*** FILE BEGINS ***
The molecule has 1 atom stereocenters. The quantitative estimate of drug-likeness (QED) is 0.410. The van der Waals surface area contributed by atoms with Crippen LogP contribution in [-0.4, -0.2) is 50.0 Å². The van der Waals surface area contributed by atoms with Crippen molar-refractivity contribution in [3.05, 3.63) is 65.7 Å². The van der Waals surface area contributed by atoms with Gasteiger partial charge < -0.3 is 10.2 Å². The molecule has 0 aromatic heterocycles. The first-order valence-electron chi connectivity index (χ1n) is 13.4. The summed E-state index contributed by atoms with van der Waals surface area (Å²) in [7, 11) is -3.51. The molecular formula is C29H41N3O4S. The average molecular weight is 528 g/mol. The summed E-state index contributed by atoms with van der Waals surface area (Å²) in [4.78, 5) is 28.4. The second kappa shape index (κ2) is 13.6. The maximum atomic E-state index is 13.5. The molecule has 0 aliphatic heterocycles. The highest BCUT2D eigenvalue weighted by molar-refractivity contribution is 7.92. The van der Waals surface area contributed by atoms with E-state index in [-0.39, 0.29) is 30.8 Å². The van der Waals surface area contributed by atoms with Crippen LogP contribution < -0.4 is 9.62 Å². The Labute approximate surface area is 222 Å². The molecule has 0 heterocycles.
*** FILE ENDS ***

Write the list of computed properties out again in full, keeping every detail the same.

The molecule has 1 atom stereocenters. The quantitative estimate of drug-likeness (QED) is 0.410. The van der Waals surface area contributed by atoms with Crippen LogP contribution in [-0.4, -0.2) is 50.0 Å². The van der Waals surface area contributed by atoms with Crippen molar-refractivity contribution in [3.05, 3.63) is 65.7 Å². The van der Waals surface area contributed by atoms with Gasteiger partial charge < -0.3 is 10.2 Å². The molecule has 0 aromatic heterocycles. The first-order valence-electron chi connectivity index (χ1n) is 13.4. The summed E-state index contributed by atoms with van der Waals surface area (Å²) in [7, 11) is -3.51. The molecular formula is C29H41N3O4S. The average molecular weight is 528 g/mol. The summed E-state index contributed by atoms with van der Waals surface area (Å²) in [4.78, 5) is 28.4. The second kappa shape index (κ2) is 13.6. The maximum atomic E-state index is 13.5. The molecule has 0 aliphatic heterocycles. The highest BCUT2D eigenvalue weighted by molar-refractivity contribution is 7.92. The van der Waals surface area contributed by atoms with E-state index in [-0.39, 0.29) is 30.8 Å². The van der Waals surface area contributed by atoms with Crippen LogP contribution < -0.4 is 9.62 Å². The Labute approximate surface area is 222 Å². The molecule has 0 heterocycles.